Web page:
Dr. Paul Harsch, who was among the first to argue for HBOT to treat brain injuries, says he’s frustrated with the military’s refusal to accept it. “What we’re all taught in medical school is there is nothing you can do for brain injury,” Dr. Harsch said, noting, “We can treat brain injury.

According to veterans’ groups, including, which is dedicated to preventing suicide among our veterans, more than 4,000 combat vets with brain injuries have received HBOT, with 8 of 10 showing improvement.


“I was losing it all because of a brain injury,” retired U.S. Army Brigadier General Patt Maney said, recalling the moment in Afghanistan in 2005 when his armored Toyota SUV hit an IED. Maney suffered brain damage in 2005 after his armored Toyota SUV hit an IED.

The explosion threw the truck into the air. Maney suffered brain damage that left him depilated. He clearly recalls the moments when he couldn’t walk, talk or think clearly. “I could read words, but I couldn’t process what they meant,” Maney recalled.

He was sent to Walter Reed Army Medical Center to recover, but he says there was not much improvement over the next 15 months. Doctors there told him to be patient.“Their advice was, ‘tincture of time,’” Maney explained, adding that time did little to heal his brain injury. Powerful people, including the former Secretary of the U.S. Army, Martin R. Hoffman, pushed to get the military to approve Maney to get HBOT treatments.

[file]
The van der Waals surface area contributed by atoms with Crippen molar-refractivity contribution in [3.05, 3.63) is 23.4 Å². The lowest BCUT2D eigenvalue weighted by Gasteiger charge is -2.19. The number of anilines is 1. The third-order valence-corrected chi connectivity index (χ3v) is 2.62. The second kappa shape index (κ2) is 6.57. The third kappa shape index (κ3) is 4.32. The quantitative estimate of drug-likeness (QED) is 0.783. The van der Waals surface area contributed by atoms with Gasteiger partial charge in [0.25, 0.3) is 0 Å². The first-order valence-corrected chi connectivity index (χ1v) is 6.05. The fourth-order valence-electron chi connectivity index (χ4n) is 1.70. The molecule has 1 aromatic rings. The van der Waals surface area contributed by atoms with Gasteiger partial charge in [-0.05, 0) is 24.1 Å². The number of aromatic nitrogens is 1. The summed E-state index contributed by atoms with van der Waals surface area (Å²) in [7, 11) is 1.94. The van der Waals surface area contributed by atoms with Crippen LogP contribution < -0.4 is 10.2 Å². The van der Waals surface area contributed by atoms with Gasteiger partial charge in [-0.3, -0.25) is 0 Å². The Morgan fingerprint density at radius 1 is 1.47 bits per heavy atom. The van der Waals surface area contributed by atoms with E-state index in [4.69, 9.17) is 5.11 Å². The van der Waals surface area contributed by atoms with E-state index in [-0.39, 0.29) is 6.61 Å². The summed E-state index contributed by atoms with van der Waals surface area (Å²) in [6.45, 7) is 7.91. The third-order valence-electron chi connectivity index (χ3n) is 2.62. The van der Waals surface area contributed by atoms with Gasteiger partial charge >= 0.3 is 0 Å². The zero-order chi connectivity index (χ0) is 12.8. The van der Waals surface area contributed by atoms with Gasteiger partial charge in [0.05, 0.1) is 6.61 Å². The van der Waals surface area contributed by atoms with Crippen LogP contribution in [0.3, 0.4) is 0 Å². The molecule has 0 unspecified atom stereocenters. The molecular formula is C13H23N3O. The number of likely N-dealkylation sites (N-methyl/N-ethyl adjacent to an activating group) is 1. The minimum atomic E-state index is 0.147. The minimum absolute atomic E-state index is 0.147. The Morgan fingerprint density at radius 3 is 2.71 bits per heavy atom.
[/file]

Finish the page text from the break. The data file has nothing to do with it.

After 120 sessions, Maney did not return to the military, but he did return to the bench in Ocaloosa County, Florida, where, as a judge, he initiated Veteran’s Court, which helps military veterans avoid criminal prosecution. Maney says he sees brain injuries in many of the vets who come before his bench. Maney is doing so well, he just announced his candidacy for the Florida House of Representatives.

“I’m a survivor thanks to hyperbaric oxygen therapy,” Maney stated.


LeMay, who just retired from the Marines, is continuing to receive HBOT at Extivita in North Carolina, which are administered for free because he can’t receive assistance from the military. He says the sessions have not only cleared his head, they’ve given him hope. “I found myself looking to a future,” LeMay said, holding back a smile.

But more than a million veterans with TBI continue to suffer, while the military and VA continue to study whether HBOT works. To LeMay, that thought moved his muted smile to determination to continue his mantra of helping others. “I think it’s just absolutely crazy that we can’t give everybody the chance that I’ve had,” LeMay said.